Dismiss Notice
Join Physics Forums Today!
The friendliest, high quality science and math community on the planet! Everyone who loves science is here!

Homework Help: Analytic trigonometry

  1. Feb 10, 2008 #1
    1. The problem statement, all variables and given/known data
    find the exact value of each expression

    tan[inverse sin(-1/2) - inverse tan 3/4]

    2. Relevant equations

    i know what the answer is because its in the back of the book but i dont know how to solve it and i asked the teacher and he doesnt help anyone.

    3. The attempt at a solution

    the answer is -48+25√3/39
    Last edited: Feb 10, 2008
  2. jcsd
  3. Feb 10, 2008 #2


    User Avatar
    Science Advisor
    Homework Helper

    what angle x do you need to get sin(x) = -1/2 ?

    What is the forumula for tan(a- b) ?
    Last edited: Feb 10, 2008
  4. Feb 10, 2008 #3
    formula for tan(a-b) is tan a - tan b/1+ tan a*tan b. i dont know the answer for the first one
  5. Feb 10, 2008 #4


    User Avatar
    Science Advisor
    Homework Helper

    then you must draw the unit circle, and to "algebraic" trigonometry to find the angle that gives you sin(x) = -1/2 ;)
  6. Feb 10, 2008 #5


    User Avatar
    Science Advisor
    Homework Helper

    tan[inverse sin(-1/2) - inverse tan 3/4] is not equal to 48+25√3/39
  7. Feb 11, 2008 #6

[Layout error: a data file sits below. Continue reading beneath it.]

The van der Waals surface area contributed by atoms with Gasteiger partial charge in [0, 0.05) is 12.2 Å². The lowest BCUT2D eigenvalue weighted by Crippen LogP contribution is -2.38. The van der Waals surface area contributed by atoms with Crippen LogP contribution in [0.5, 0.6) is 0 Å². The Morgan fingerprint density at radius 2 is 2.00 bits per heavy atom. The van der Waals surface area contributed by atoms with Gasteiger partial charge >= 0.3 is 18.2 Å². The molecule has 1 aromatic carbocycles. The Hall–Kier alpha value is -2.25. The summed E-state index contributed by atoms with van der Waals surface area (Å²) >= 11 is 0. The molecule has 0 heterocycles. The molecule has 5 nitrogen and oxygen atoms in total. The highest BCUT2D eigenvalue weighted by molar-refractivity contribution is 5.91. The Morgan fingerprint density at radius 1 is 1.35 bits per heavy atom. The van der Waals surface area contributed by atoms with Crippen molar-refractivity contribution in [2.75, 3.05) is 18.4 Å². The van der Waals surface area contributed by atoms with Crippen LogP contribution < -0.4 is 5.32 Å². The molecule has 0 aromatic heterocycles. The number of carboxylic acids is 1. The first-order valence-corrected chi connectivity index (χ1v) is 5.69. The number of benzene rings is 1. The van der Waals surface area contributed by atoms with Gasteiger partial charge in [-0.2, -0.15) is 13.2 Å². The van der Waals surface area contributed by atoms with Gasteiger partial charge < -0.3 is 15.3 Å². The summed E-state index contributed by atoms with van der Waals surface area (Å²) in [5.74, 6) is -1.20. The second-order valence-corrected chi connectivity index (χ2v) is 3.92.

bdel89 - be careful with your expression and use parens' "(" and ")" appropriately to avoid confusion.

    Also, you need to familarize yourself with some basic trig relationship for some standard angles (30degree, 60degree, 45 degree). These are usually considered "basic" as the trig function evaluation appear quite often and they are important enough to memorize. If you don't know them, you should review.

    Anyway, even if you don't know ArcSin (-1/2), do as malawi_glenn suggests and draw on a unit circle an angle whose Sin is -1/2. From there, compute what the tangent of that angle is. Use this value in your formulae for the tangent of the difference of angles.

    By the way, one answer is

    Last edited: Feb 11, 2008
  8. Feb 11, 2008 #7
    Okay, let's work inside of the parentheses first:

    [tex]Sin^{-1} -\frac{1}{2}[/tex]

    You can look at this as:

    [tex]sin \theta = -\frac{1}{2}[/tex]

    [tex]\theta[/tex] = -30° or 330°

    Convert that into radians, and you get:

    [tex]\frac{11\pi}{6}[/tex] or [tex]-\frac{\pi}{6}[/tex]

    In order for you to get sin x = -1/2, draw a graph:


    (Sorry the graph isn't necessarily to scale.)

    Where the red line is 2 and the blue line is -1. (rise/run)

    Use the pythagorean theorem, and you find out that the purple line = [tex]\sqrt{3}[/tex].

    Hmm... A 30-60-90 triangle...

    Thus, -1 corresponds to the 30° angle. However, the angle is under the x-axis, so the angle is negative. (-30°).

    Now, if you use the techniques above, you can easily find the value of:

    [tex]Tan^{-1} \frac{3}{4}[/tex]

    ...Although you might need to use basic trigonometry, the Law of Sines, or the Law of Cosines to find the angle you need. (Basic trig would be the easiest and quickest to use.)

    Once you've found the value of the angle of:

    [tex]Tan^{-1} \frac{3}{4}[/tex]

    ...You have to use the formula for tan(α-β). Remember to simplify the equation, i.e. getting rid of redicals in the denominator, and you're all set. :)
  9. Feb 11, 2008 #8


    User Avatar
    Science Advisor
    Homework Helper

    one does not need the value of arctan(3/4)...
  10. Feb 14, 2008 #9
    Yes, that is true because:

    [tex]tan[Tan^{-1} (\frac{3}{4}) ][/tex]

    Cancel each other out. Hint, hint... ;)
Share this great discussion with others via Reddit, Google+, Twitter, or Facebook